Sunday, April 02, 2017

Case o' The Week: Once More Into the Breach - Plascencia-Orozco and Breach of Plea Agreements

Honorable Judge Carlos Bea

 Practice pointer: When an opinion starts by observing that a defendant stands out as a “cara dura,” things probably won’t end well.
United States v. Plascencia-Orozco, 2017 U.S. App. LEXIS 5445 (9th Cir. Mar. 29, 2017), opinion available here.

Players: Decision by Judge Bea, joined by Judges Callahan and Ikuta.

Facts: Plascencia-Orozo stole the I.D. of U.S. citizen “Del Muro.” He attempted unlawful entry using the Del Muro identity in 2008 and 2011. Id. at *4.
  In 2008, Plascencia plead guilty to importation of marijuana: remaining counts were dismissed pursuant to a plea agreement. Id. The plea agreement allowed the dismissed agg ID and reentry charges to be resuscitated in the event of a breach, or if Plascencia unlawfully returned to the U.S. during his term of supervised release. Id. at *11.
  Plascencia was removed after serving his term.
  Two months later, in 2011, he was caught attempting to reenter again, with the “Del Muro” identity.
  Plascencia was charged with agg ID theft and attempted illegal reentry. Id. One set of the agg ID / reentry charges came from the (dismissed) 2008 counts, on a theory Plascencia had breached his ‘08 plea agreement. Id. at *5-*6.
  In a pretrial hearing, the district court found a breach of the plea agreement by a preponderance of the evidence. Plascencia was convicted after trial. Id. at *3, *6.

Issue(s): “Plascencia argues that the district court erred by ruling that Plascencia had breached his 2008 plea agreement at a pretrial motions-in-limine hearing. Instead, Plascencia argues, the district court should have submitted the issue to the jury. Alternatively, Plascencia contends, it should have at least required the government to seek a finding of breach before reindicting Plascencia on the 2008 charges.” Id. at *16.

Held:We have never squarely held that a district judge may find that a defendant breached a prior plea agreement at a pretrial hearing, without submitting the question to a jury.” Id. at *18 (footnote omitted). “We join the First Circuit in holding that the question of breach is for the district judge, not a jury, to decide.” Id. at *19.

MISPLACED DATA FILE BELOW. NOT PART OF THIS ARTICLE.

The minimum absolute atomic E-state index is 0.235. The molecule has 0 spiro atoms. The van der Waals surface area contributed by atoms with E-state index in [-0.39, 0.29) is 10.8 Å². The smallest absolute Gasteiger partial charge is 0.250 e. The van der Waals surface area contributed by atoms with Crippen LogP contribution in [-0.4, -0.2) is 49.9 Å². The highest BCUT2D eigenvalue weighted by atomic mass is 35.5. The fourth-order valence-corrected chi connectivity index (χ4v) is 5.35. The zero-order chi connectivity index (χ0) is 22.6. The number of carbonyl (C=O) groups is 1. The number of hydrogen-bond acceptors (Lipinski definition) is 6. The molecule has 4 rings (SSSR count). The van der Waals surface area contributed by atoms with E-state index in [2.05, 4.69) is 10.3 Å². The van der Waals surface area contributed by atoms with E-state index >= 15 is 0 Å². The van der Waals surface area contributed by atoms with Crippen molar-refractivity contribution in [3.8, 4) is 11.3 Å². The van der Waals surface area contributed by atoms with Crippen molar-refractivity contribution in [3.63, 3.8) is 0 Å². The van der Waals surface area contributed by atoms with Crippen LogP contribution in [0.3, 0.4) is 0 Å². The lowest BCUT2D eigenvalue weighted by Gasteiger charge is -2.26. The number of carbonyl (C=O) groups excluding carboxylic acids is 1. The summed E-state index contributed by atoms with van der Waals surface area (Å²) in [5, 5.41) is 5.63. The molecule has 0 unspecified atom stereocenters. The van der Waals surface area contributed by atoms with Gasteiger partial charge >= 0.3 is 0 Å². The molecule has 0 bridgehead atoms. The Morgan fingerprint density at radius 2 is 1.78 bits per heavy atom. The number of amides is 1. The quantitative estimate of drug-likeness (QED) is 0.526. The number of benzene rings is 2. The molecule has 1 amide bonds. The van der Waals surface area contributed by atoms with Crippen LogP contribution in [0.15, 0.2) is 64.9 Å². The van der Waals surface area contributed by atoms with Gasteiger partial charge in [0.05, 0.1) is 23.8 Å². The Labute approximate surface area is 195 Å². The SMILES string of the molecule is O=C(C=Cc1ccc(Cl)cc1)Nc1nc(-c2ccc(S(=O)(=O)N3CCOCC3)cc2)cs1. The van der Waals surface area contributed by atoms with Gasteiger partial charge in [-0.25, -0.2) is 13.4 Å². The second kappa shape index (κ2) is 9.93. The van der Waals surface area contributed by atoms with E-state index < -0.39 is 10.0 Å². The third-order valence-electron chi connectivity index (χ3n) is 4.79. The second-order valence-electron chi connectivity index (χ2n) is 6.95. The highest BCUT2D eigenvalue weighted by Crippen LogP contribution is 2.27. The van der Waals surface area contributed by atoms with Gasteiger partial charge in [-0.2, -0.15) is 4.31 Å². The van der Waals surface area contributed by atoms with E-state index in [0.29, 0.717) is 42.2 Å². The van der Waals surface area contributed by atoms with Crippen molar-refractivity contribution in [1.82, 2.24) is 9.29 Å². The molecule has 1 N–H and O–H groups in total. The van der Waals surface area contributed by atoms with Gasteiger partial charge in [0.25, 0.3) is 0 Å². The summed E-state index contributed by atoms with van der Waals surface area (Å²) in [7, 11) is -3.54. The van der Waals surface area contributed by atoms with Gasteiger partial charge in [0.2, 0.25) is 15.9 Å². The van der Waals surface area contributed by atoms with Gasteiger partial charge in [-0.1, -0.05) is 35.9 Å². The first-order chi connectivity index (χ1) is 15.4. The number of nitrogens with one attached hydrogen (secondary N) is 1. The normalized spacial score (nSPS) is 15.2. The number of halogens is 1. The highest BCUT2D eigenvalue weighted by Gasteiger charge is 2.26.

“We have also never expressly addressed whether the government must seek a judicial finding of breach before indicting a defendant on charges barred by a plea agreement. [W]e think that . . . —a motion to dismiss under Rule 12(b), with an evidentiary hearing to resolve disputed factual issues and a burden of proof that rests squarely on the government—are sufficient to protect a defendant’s due-process right to enforce the terms of his plea agreement. Plascencia has pointed us to no statute or case law requiring the government to seek a preindictment finding of breach, and we decline to recognize such a requirement here.” Id. at *21 (footnote omitted).

  “In sum, we conclude that the proper way for a defendant to raise a prior plea agreement as a defense to a criminal charge is to move to dismiss that charge under Federal Rule of Criminal Procedure 12(b). If the government thinks that the defendant has breached the plea agreement, such that it no longer applies, then it must proffer sufficient evidence to establish that breach by a preponderance of the evidence. . . . The matter need not be submitted to a jury, nor need it be decided before the indictment or information is filed. The district court followed these procedures here, and its ruling at the motions-in-limine hearing that Plascencia had breached his plea agreement was not reversible error.” Id. at *23.

Of Note: The defense of this case was – challenging. Plascencia initiated bar complaints against two attorneys, ended up with three attorneys, and was denied a fourth. He made “an obscene gesture” at a juror, and testified that he was the father of Del Muro’s children (contradicting the testimony of the mother of Del Muro’s children). The only (somewhat) bright spot is the Ninth’s reversal of a “free standing” order that Plascencia to use his true name in the future. Id. at *37-*38.

How to Use: Judge Bea notes (and avoids) conflicted standards of review in the breach context. Id. at *14 n. 8. Despite that sidestep, Plascencia creates new law for breach in the Ninth, and lays out the analysis of breach under the existing rules. It is now a lead Ninth opinion on how to tackle breached plea agreements.
For Further Reading: Can you exploit a D.J.’s wink, and deliberately breach a plea agreement when a better sentence than the deal is the likely outcome?
  For a good article on this ethical bind, see Can Defense Counsel Ethically Breach a Plea Agreement?, available here.

Steven Kalar, Federal Public Defender N.D. Cal. Website at


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